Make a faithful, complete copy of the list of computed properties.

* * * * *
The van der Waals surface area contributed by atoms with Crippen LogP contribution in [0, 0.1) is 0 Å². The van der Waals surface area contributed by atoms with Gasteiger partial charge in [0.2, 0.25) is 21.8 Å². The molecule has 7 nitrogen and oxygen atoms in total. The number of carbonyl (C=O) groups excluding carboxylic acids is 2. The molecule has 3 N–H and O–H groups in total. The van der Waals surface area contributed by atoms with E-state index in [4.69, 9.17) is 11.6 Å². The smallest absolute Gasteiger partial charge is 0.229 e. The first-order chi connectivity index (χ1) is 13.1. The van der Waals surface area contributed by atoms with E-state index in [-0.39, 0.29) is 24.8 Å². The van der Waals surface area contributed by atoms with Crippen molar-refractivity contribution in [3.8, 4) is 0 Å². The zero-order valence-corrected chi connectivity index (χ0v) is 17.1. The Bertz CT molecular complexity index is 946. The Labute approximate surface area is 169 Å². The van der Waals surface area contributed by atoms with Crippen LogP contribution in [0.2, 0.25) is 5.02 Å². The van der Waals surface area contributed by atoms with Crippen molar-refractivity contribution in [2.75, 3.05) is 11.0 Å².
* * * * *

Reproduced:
The van der Waals surface area contributed by atoms with Crippen LogP contribution in [0, 0.1) is 0 Å². The van der Waals surface area contributed by atoms with Gasteiger partial charge in [0.2, 0.25) is 21.8 Å². The molecule has 7 nitrogen and oxygen atoms in total. The number of carbonyl (C=O) groups excluding carboxylic acids is 2. The molecule has 3 N–H and O–H groups in total. The van der Waals surface area contributed by atoms with E-state index in [4.69, 9.17) is 11.6 Å². The smallest absolute Gasteiger partial charge is 0.229 e. The first-order chi connectivity index (χ1) is 13.1. The van der Waals surface area contributed by atoms with E-state index in [-0.39, 0.29) is 24.8 Å². The van der Waals surface area contributed by atoms with Crippen molar-refractivity contribution in [3.8, 4) is 0 Å². The zero-order valence-corrected chi connectivity index (χ0v) is 17.1. The Bertz CT molecular complexity index is 946. The Labute approximate surface area is 169 Å². The van der Waals surface area contributed by atoms with Crippen LogP contribution in [0.2, 0.25) is 5.02 Å². The van der Waals surface area contributed by atoms with Crippen molar-refractivity contribution in [2.75, 3.05) is 11.0 Å².